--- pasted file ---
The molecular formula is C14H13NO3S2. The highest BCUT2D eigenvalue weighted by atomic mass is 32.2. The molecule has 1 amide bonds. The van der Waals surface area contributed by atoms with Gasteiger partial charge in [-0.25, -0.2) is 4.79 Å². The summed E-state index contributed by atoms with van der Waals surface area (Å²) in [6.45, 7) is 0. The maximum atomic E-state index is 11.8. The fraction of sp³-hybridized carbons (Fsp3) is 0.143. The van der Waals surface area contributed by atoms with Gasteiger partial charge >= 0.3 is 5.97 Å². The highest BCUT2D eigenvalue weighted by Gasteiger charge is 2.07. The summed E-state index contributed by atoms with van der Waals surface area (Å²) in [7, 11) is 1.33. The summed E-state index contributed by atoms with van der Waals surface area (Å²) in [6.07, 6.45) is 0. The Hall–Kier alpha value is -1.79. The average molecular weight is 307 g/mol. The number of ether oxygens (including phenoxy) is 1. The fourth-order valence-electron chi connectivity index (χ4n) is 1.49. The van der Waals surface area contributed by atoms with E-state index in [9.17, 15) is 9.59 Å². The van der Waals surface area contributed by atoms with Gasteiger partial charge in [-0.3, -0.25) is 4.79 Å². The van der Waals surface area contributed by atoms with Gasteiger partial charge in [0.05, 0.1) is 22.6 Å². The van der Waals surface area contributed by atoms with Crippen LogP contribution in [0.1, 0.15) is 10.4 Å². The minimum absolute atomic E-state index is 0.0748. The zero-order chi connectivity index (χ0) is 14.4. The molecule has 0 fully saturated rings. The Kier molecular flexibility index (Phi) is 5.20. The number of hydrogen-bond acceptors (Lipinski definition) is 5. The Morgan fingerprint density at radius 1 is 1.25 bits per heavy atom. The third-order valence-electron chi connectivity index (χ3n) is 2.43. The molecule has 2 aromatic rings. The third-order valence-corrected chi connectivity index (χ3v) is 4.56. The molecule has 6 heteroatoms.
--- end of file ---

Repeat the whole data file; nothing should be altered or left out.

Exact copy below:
The molecular formula is C14H13NO3S2. The highest BCUT2D eigenvalue weighted by atomic mass is 32.2. The molecule has 1 amide bonds. The van der Waals surface area contributed by atoms with Gasteiger partial charge in [-0.25, -0.2) is 4.79 Å². The summed E-state index contributed by atoms with van der Waals surface area (Å²) in [6.45, 7) is 0. The maximum atomic E-state index is 11.8. The fraction of sp³-hybridized carbons (Fsp3) is 0.143. The van der Waals surface area contributed by atoms with Gasteiger partial charge >= 0.3 is 5.97 Å². The highest BCUT2D eigenvalue weighted by Gasteiger charge is 2.07. The summed E-state index contributed by atoms with van der Waals surface area (Å²) in [7, 11) is 1.33. The summed E-state index contributed by atoms with van der Waals surface area (Å²) in [6.07, 6.45) is 0. The Hall–Kier alpha value is -1.79. The average molecular weight is 307 g/mol. The number of ether oxygens (including phenoxy) is 1. The fourth-order valence-electron chi connectivity index (χ4n) is 1.49. The van der Waals surface area contributed by atoms with E-state index in [9.17, 15) is 9.59 Å². The van der Waals surface area contributed by atoms with Gasteiger partial charge in [-0.3, -0.25) is 4.79 Å². The van der Waals surface area contributed by atoms with Gasteiger partial charge in [0.05, 0.1) is 22.6 Å². The van der Waals surface area contributed by atoms with Crippen LogP contribution in [0.1, 0.15) is 10.4 Å². The minimum absolute atomic E-state index is 0.0748. The zero-order chi connectivity index (χ0) is 14.4. The molecule has 0 fully saturated rings. The Kier molecular flexibility index (Phi) is 5.20. The number of hydrogen-bond acceptors (Lipinski definition) is 5. The Morgan fingerprint density at radius 1 is 1.25 bits per heavy atom. The third-order valence-electron chi connectivity index (χ3n) is 2.43. The molecule has 2 aromatic rings. The third-order valence-corrected chi connectivity index (χ3v) is 4.56. The molecule has 6 heteroatoms.